American Red Cross
Provides services including disaster relief (both in the US and elsewhere) and health and safety training. According to their website, 94 percent of their workforce consists of volunteers. Various friends of mine are strongly opposed to donating to them for various reasons, but my sense continues to be that they do enough good work to balance out the negatives.
Sarvodaya
This is the organization that Arthur C. Clarke recommended supporting in Sri Lanka after the tsunami. They've been around for nearly 50 years. They have an American branch, Sarvodaya USA, that's registered as a 501(c)(3); Americans who donate to the US branch can deduct the donations.
Second Harvest Food Bank of Santa Clara and San Mateo Counties
They give food to people who need it. There are affiliated organizations all over the US.
Splash (formerly called A Child's Right)
Their mission is to “change the lives of vulnerable children in impoverished urban areas [in several countries] by providing clean, safe drinking water to orphanages, schools, children’s hospitals, street shelters, and rescue homes.” For some really interesting further info about what they do, especially their plan to put themselves out of business by making local systems self-sustaining in 16 countries by 2030, see their How page.
Whirlwind Wheelchair International
“[Works] with wheelchair riders around the world to design durable and highly functional wheelchairs that perform well on rough terrain and are built in factories that contribute to local economic development.”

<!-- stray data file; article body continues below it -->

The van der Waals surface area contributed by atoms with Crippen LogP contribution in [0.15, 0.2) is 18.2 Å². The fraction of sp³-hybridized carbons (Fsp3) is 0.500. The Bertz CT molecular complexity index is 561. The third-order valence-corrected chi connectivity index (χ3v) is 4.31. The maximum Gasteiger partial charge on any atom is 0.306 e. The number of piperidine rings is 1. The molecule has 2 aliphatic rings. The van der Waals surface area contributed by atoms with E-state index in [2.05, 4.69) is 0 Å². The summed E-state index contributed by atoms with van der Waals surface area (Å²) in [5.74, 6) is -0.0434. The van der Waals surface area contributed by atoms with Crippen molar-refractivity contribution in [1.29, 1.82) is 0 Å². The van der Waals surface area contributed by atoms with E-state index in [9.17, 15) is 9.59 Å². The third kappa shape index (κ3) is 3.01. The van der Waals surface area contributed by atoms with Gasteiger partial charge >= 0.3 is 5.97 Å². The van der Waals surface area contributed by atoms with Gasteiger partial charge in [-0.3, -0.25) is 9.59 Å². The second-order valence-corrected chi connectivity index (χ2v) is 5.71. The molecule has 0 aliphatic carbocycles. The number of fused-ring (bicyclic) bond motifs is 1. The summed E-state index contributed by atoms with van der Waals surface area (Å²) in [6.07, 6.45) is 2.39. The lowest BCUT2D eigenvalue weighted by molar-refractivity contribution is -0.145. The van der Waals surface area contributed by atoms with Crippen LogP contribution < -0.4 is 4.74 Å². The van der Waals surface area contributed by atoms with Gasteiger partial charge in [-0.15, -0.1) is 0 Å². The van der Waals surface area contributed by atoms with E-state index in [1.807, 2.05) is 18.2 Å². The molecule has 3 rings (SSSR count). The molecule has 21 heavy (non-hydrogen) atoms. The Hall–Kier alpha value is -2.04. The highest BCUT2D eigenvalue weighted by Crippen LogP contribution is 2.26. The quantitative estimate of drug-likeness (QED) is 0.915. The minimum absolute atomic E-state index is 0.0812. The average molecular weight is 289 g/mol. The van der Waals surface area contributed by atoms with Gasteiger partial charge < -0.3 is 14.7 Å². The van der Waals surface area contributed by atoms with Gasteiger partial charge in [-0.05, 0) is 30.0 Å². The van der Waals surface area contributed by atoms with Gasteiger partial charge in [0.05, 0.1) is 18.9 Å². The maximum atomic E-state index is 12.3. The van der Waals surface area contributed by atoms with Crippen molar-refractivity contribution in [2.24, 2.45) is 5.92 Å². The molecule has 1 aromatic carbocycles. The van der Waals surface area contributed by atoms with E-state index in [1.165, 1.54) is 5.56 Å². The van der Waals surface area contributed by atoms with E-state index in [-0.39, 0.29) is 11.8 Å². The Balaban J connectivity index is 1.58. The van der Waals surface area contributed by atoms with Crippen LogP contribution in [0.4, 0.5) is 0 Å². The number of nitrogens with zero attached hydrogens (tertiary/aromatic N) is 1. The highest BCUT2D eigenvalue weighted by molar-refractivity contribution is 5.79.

Art and culture

Broad Universe
A “nonprofit international organization of women and men dedicated to celebrating and promoting the work of women writers of science fiction, fantasy and horror.”
Carl Brandon Society
Their mission is “to increase racial and ethnic diversity in the production of and audience for speculative fiction.”
Clarion West
An annual six-week speculative-fiction writing workshop; I attended long ago. Many attendees have gone on to have high-profile careers in sf.
Con or Bust
“[H]elps people of color/non-white people attend SFF conventions.” I had always found the nifty LJ-auction part of their fundraising a little overwhelming/intimidating, but I recently started just donating directly.
DesiLit
“[B]uilding support for South Asian and diasporic writing.”
KALW public radio
The Bay Area's other public radio station. I don't listen to it as much as I listen to KQED, but I do appreciate that it's there.
KQED public radio
Actually, these days I don't listen to the radio much at all. Still, worth supporting.
Neo-Futurists
Creators of the excellent show Too Much Light Makes the Baby Go Blind, which has been running in Chicago for twenty-five years now.
Speculative Literature Foundation